Culture and Disease

Culture and Disease Paper
Stephanie Benitz
January 10, 2011
Kimberly Porter

Niemann-Pick Disease
Niemann-Pick disease is described as an inherited condition involving lipid metabolism, which is the breakdown, transport, and use of fats and cholesterol in the body. In people with this condition, abnormal lipid metabolism causes harmful amounts of lipids to accumulate in the spleen, liver, lungs, bone marrow, and brain. The disorder has four main types based on the genetic cause and the signs and symptoms.
Niemann-Pick disease type A appears during infancy and characterized by an enlarged liver and spleen (hepatosplenomegaly), failure to gain weight and grow at the expected rate (failure to thrive), and progressive deterioration of the nervous system. Because of the involvement of the nervous system, Niemann-Pick disease type A is also known as the neurological type. Children affected by this condition generally do not survive past early childhood, and making it to the age of two and four. Children have known to even survive longer with possessing mental and retardation problems. Niemann-Pick disease type A occurs more frequently among individuals of Ashkenazi (a religious sect) Jewish descent than in the general population. The incidence within the Ashkenazi population is approximately one in 40,000. It was spread through generations of ancestors to time of age. As of the present time this known disease has affected millions of children to date, affected their brains and mental capacity to perform normal daily activities that many children across the world have been considered the norm.
Niemann-Pick disease type B has a range of features that may include hepatosplenomegaly, growth retardation, and problems with lung function including frequent lung infections. Other signs include blood abnormalities such as elevated levels of cholesterol and other lipids (fats), and decreased numbers of blood cells involved in clotting (platelets). Niemann-Pick disease type B is also known as the non-neurological type because the nervous system is not usually affected. People with Niemann-Pick disease type B usually survive into adulthood.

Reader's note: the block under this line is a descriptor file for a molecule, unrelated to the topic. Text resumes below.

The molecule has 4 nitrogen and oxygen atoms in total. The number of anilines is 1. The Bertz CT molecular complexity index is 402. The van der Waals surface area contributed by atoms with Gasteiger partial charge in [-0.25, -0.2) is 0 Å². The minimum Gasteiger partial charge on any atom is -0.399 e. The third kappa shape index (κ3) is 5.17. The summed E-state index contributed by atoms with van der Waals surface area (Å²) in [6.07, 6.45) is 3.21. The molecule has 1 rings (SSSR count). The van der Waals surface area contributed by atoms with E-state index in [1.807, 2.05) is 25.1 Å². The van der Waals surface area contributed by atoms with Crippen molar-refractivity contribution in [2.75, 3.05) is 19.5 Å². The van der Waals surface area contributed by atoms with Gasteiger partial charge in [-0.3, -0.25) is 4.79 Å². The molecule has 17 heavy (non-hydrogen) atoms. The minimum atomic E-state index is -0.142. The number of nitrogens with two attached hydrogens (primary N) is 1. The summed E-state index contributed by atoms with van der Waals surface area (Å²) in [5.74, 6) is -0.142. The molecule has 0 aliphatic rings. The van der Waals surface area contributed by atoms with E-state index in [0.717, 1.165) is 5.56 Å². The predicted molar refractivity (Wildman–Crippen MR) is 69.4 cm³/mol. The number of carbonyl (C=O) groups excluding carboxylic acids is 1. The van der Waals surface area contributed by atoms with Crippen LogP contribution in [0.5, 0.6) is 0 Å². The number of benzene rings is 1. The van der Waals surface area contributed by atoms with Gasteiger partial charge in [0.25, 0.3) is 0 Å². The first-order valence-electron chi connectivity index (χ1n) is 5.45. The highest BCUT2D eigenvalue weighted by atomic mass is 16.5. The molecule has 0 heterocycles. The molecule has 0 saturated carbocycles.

Niemann-Pick disease type C usually appears in childhood, although infant, and adult onsets are possible. Signs of Niemann-Pick disease type C include severe liver disease, breathing difficulties, developmental delay, seizures, poor muscle tone (dystonia), lack of coordination, problems with feeding, and an inability to move the eyes vertically. People with this disorder can survive into adulthood. Niemann-Pick disease type C is further subdivided into types C1 and C2, each caused by a different gene mutation.
By six months of age, affected babies experience feeding difficulty, recurrent vomiting and enlargement of the spleen and liver, which causes the abdomen to appear distended. Some children with the disease have a “cherry-red spot” in the retina of the eye. Death usually occurs between age two to four. One in 75 Ashkenazi Jews are carriers of Neimann-Pick Type A disease. Niemann-Pick disease is inherited in an autosomal recessive manner. When both parents are carriers of the gene mutations, there is a 1 in 4 (25%) chance in each pregnancy to have an affected child. The specific biochemical defect in Type A Niemann-Pick disease is the deficiency of an enzyme, sphingomyelinase (ASM), which normally degrades a fatty substance known as sphingomyelin. The enzyme defect leads to the accumulation of sphingomyelin, primarily in the liver, spleen, lymph nodes, and brain. Currently no treatment or cure for Neimann-Pick Type A disease.